Spatial information about gene expression is important for our understanding of how organisms function. A popular method of scRNAseq allows analysis of gene expression on single-cell level but most technologies lose spatial information during the sample preparation. Recent tool for gene cartography from single-cell expression data is able to regain the spatial information from expression data and some prior knowledge. This tool is tested on several animal models with some great results but the same methodology may not apply to plant single-cell data due to how root stem cell niche functions.
Comparison of genome assemblies for Nanger Dama
Student: Azat Mingaleev
Supervisor: Pavel Dobrynin
In this work, we analyzed three different genomic assemblies of the Nanger dama gazelle using sequencing techniques such as Hi-C, 10X, and Bionano. As a result of the analysis, problems with Bionano were identified and further work was carried out with two assemblies. In the end, it was found that for HiC and 10X the number of unaligned fragments was slightly less than 6%. In the future, due to technical problems with haltools and smash ++, it is planned to continue work on finding break points and rearrangements.
A Snakemake pipeline for identification of novel parts of the genome in bacteria
Student: Mikhail Lebedev
Supervisor: Sergey Nurk (National Human Genome Research Institute, NIH)

During this project, we developed an easy to use pipeline to get novel parts of sequenced bacterial genome, where it was not possible to get results this easily. Moreover, it comprehensively visualizes problems with possible uncorrected insertions and deletions (indels) errors in a given bacterial genome sequenced with Oxford Nanopore. Returned novel parts of bacterial genomes can be used to analyze and find new genes.
Projects, 2019
Chromothripsis: bioinformatic analysis of complex genomic rearrangements
Student: Natalia Petukhova
Supervisor: Sergey Aganezov (Johns Hopkins University)

Initially described in cancer genomes, and subsequently observed in constitutional disorders, chromothripsis constitutes a new class of massive genomic alterations characterized by the simultaneous shattering of chromosome segments followed by random reassembly of the DNA fragments during a single cellular event, to form complex derivative chromosomes.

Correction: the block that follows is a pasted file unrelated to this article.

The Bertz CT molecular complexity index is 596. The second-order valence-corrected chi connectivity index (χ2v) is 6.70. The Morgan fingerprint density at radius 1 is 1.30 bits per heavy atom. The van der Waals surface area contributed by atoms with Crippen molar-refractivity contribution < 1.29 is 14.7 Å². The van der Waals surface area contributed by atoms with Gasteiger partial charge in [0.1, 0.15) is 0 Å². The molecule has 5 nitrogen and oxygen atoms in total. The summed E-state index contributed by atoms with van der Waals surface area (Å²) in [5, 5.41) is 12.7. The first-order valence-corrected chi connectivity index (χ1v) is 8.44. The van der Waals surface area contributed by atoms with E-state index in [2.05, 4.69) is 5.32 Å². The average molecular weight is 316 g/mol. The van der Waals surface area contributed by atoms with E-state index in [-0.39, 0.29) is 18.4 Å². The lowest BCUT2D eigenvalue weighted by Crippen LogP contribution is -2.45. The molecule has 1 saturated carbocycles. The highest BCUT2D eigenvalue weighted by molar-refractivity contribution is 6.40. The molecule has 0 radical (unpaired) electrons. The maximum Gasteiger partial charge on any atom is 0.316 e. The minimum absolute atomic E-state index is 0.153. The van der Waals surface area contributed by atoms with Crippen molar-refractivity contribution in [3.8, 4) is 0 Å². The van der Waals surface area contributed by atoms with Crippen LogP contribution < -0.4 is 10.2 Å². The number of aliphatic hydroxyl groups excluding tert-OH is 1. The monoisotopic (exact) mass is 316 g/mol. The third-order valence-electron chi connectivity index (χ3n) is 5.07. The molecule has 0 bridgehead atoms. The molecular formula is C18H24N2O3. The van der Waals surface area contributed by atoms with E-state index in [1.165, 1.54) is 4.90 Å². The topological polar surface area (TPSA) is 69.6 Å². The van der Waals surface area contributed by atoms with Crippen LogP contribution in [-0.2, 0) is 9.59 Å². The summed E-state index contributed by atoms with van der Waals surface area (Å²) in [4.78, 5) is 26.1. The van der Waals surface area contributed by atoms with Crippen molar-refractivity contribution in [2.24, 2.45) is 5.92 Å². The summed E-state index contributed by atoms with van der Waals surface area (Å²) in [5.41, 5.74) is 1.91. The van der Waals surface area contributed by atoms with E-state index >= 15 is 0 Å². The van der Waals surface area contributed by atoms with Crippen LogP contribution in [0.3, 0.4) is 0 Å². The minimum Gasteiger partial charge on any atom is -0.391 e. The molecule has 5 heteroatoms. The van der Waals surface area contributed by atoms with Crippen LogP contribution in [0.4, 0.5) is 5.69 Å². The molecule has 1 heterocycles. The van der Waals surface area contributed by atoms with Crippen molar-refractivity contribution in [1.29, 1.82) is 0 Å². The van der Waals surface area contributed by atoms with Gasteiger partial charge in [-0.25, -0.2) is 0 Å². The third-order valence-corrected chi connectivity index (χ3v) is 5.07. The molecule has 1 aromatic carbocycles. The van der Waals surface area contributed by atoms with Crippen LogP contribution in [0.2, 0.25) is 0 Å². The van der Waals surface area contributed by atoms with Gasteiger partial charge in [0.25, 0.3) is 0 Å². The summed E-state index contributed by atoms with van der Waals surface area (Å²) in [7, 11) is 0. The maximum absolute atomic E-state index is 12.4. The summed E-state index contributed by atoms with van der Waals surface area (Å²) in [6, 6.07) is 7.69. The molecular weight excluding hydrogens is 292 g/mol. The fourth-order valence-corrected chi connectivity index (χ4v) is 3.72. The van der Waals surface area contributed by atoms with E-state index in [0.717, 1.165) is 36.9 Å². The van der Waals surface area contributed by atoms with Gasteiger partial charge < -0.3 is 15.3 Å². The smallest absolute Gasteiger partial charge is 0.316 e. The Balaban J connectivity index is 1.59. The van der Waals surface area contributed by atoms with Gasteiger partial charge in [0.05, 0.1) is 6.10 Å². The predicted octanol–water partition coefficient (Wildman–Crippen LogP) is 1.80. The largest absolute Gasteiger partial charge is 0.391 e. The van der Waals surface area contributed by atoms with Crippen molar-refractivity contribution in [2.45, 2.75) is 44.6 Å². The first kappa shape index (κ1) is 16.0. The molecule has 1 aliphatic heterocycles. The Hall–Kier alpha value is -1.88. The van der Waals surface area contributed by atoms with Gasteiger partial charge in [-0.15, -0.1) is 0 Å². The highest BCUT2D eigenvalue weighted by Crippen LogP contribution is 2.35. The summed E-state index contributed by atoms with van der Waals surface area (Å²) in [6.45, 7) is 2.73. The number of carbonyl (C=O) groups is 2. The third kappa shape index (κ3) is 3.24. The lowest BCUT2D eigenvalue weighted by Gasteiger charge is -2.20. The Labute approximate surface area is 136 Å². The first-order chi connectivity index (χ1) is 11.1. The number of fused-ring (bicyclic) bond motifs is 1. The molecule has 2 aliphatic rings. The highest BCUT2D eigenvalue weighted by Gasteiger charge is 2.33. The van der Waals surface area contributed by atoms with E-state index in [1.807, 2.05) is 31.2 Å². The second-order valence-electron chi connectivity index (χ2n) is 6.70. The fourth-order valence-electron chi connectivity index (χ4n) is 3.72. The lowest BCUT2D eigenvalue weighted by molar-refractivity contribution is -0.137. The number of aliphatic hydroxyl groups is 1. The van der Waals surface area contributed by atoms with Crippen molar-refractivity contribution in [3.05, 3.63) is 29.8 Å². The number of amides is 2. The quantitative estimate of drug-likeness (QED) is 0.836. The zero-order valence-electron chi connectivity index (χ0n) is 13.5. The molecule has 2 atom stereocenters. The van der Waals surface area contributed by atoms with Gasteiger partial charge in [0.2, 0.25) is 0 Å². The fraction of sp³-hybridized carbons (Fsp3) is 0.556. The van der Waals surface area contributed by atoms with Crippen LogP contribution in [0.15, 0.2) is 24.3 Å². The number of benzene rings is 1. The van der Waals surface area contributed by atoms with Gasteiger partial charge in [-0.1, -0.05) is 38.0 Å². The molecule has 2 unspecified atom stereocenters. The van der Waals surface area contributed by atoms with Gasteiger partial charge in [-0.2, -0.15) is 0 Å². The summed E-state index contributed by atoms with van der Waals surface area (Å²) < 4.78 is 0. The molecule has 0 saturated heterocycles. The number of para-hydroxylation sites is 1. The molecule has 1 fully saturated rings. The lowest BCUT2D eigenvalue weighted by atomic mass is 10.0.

The purpose of this study is to analyze genome of the patient with acute leukemia and presumably having chromothripsis in the basis of complex genomic rearrangements. The objective of this work is a bioinformatic analysis of DNA whole genome sequence using different bioinformatic tools for genomic aberrations searching and comparison/confirmation of the obtained results with cytogenetic study which still remains a "gold standard" diagnostic expertise in medical practice.
Producing a chromosome-scale mosquitos genome assembly from Oxford Nanopore reads
Student: Anton Zamyatin
Supervisors: Pavel Avdeyev (George Washington University), Nikita Alexeev

The main task of this project is a producing of the chromosome-level genome assemblies for An. coluzzii and An. arabiensis using different sequencing technologies. Long reads from Oxford Nanopore sequencing technology are used for draft assembly then short reads from Illumina are used for polishing and data from HI-C sequencing is used for mapping scaffolds. The second task is a developing of the working pipeline for eukaryotic genome assembly using these types of input data and state-of-art computational tools that are available for these purposes. At the end of the project, it must be two chromosome-level genome assemblies of two mosquito's species An. coluzzii and An. arabiensis that can be used in further population genomics studies and other chromosome-level analyses.
Estimating gene priorities in complex traits based on GWAS summary statistics
Student: Nikita Kolosov
Supervisor: Mykyta Artomov (Massachusetts General Hospital)